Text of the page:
Cliff Alderman is director of a two-site small animal practice in Gloucester. He has kept bees since 2007.
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What started your interest in bees?
You reach a point in life where you want another challenge, and as my neighbour, Pam, was a beekeeper, it seemed like a good thing to do. Six seasons on, over a thousand pounds invested in bees and equipment, with little honey to show for it – plus a few stings – I wonder if it was such a good idea.
Tell us about your hives.
I now share my hives with Pam, and we have enough equipment to run about eight hives. We plan to reduce this to four as it is time consuming and the British weather hasn't helped. From April through to July one wants to look at each hive roughly weekly, to prevent swarming and/or bring on new queens for existing hives. Colonies get grumpy if you start messing about when it is cool, windy and wet. I am writing this in mid-June and I haven't been able to look in the hives for about two weeks.
How do you learn to keep bees?
I joined a local beekeeping society in Newent. They're a friendly bunch and I am in awe of the elder statesmen's knowledge, which they are only too happy to impart. To do well in beekeeping you have to think like a colony of bees – something I haven't mastered yet. The society runs courses and provides support for novice keepers, and coordinates the collection of swarms reported by members of the public.
How do bees fit in with your veterinary work?
They don't. I could get a bit political here, but vets have been encouraged by the Veterinary Medicines Directorate and the RCVS to support local beekeepers by providing prescriptions for medicines to treat certain bee diseases. The RCVS is clear that the rules have not been relaxed regarding ‘animals under my care’, so I don't know how I am supposed to do this without visiting an apiary, speaking to the owner, checking medicines records – and charging a standard fee for my time. Much like pigeon fanciers, beekeepers are amateurs who won't pay standard vet fees because it would be uneconomic.
Why does beekeeping give you a buzz?
I think it is because I have always liked nature without being a hands-on supporter and doer. I like gardening and I have fruit trees, and we all should know how much we rely on bees for pollination. I also like honey, and had this daft notion that I could sell my excess produce. In six seasons I have harvested a total of about 50 lb (value £200). I am not in it for the money! My poor output, I think, is due to bad luck. The past six years have not been good weather-wise – the right weather at the wrong times (March this year was stupendous, but there weren't the flowers about to support a developing hive).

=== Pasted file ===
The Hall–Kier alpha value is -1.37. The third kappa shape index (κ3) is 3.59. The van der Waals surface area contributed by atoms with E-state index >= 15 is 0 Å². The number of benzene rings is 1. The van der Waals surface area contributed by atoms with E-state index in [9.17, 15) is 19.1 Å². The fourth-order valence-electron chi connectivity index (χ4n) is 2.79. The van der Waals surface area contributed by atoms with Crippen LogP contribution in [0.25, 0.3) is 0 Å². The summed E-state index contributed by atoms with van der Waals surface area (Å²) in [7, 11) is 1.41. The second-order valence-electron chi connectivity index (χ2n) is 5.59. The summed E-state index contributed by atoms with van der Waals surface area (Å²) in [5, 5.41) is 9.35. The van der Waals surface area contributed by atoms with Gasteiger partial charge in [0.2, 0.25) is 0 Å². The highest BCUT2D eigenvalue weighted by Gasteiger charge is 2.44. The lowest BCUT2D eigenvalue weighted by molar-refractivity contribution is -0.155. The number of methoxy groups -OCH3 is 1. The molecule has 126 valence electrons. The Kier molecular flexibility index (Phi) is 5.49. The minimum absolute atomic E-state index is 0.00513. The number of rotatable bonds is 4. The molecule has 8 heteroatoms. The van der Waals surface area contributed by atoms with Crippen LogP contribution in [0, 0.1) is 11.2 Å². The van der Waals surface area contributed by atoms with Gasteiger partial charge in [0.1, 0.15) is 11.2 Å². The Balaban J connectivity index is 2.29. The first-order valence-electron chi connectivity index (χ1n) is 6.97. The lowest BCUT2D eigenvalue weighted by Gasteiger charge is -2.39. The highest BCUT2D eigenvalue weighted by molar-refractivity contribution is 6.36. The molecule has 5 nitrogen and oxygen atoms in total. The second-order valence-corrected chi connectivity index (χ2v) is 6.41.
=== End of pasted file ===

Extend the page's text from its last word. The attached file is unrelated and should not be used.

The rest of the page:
Is there anything that you don't like?
I don't like being stung. It doesn't hurt much, but I get an itchy patch lasting days, which isn't an attractive sight.
What advice would you give someone thinking of keeping bees?
Beekeeping is a great hobby. Get a couple of books, join a local group, visit a beekeeper and have a go. Secondhand equipment is always available, but make sure that you have enough basic kit to run two hives minimum, because you sometimes need to donate frames between hives.
What's the best piece of advice you were ever given?
Keep accurate records at the time of an event. Any decision you make that may be challenged at a later date should be recorded with date, time, person you spoke to, etc. Specifically with my bee-keeping, I never used to make records of what was happening in each hive, and by the following week I would have completely forgotten what was going on. Now, the pen and paper is always present.
Do you have any proud beekeeping moments?
No! Except, I suppose, recognising the queen in a hive of 60,000 other bees in mid-summer.
… and your most embarrassing?
Lots of them, but some are not for publication. One that most vets will recognise: engaging with a client in the consulting room and never quite knowing if it is a man or a woman. Similarly, speaking to someone's ‘partner’ to find out that it is his or her daughter!
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